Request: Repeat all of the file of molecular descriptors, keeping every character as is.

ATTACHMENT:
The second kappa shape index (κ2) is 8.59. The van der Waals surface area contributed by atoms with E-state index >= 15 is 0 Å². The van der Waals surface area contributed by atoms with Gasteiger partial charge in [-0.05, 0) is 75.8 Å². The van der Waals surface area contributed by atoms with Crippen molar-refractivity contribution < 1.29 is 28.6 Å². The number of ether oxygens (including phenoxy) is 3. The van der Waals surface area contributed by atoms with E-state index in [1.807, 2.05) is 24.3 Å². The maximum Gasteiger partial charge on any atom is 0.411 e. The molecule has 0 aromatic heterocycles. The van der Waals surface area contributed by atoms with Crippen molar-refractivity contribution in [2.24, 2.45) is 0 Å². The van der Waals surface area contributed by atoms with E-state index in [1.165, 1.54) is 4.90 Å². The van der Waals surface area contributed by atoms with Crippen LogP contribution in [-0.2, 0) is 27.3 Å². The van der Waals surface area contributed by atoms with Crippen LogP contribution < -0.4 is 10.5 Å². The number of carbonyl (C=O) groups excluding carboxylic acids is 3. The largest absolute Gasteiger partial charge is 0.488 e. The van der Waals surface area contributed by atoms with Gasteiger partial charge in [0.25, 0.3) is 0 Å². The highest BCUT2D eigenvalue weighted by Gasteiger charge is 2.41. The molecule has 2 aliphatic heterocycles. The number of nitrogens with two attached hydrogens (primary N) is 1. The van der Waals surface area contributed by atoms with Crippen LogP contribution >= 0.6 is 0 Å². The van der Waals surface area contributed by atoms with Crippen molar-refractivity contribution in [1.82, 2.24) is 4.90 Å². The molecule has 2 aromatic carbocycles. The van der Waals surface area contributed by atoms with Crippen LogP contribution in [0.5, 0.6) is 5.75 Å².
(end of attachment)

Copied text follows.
The second kappa shape index (κ2) is 8.59. The van der Waals surface area contributed by atoms with E-state index >= 15 is 0 Å². The van der Waals surface area contributed by atoms with Gasteiger partial charge in [-0.05, 0) is 75.8 Å². The van der Waals surface area contributed by atoms with Crippen molar-refractivity contribution < 1.29 is 28.6 Å². The number of ether oxygens (including phenoxy) is 3. The van der Waals surface area contributed by atoms with E-state index in [1.807, 2.05) is 24.3 Å². The maximum Gasteiger partial charge on any atom is 0.411 e. The molecule has 0 aromatic heterocycles. The van der Waals surface area contributed by atoms with Crippen molar-refractivity contribution in [2.24, 2.45) is 0 Å². The van der Waals surface area contributed by atoms with E-state index in [1.165, 1.54) is 4.90 Å². The van der Waals surface area contributed by atoms with Crippen LogP contribution in [-0.2, 0) is 27.3 Å². The van der Waals surface area contributed by atoms with Crippen LogP contribution < -0.4 is 10.5 Å². The number of carbonyl (C=O) groups excluding carboxylic acids is 3. The largest absolute Gasteiger partial charge is 0.488 e. The van der Waals surface area contributed by atoms with Gasteiger partial charge in [0.25, 0.3) is 0 Å². The highest BCUT2D eigenvalue weighted by Gasteiger charge is 2.41. The molecule has 2 aliphatic heterocycles. The number of nitrogens with two attached hydrogens (primary N) is 1. The van der Waals surface area contributed by atoms with Crippen LogP contribution >= 0.6 is 0 Å². The van der Waals surface area contributed by atoms with Crippen molar-refractivity contribution in [1.82, 2.24) is 4.90 Å². The molecule has 2 aromatic carbocycles. The van der Waals surface area contributed by atoms with Crippen LogP contribution in [0.5, 0.6) is 5.75 Å².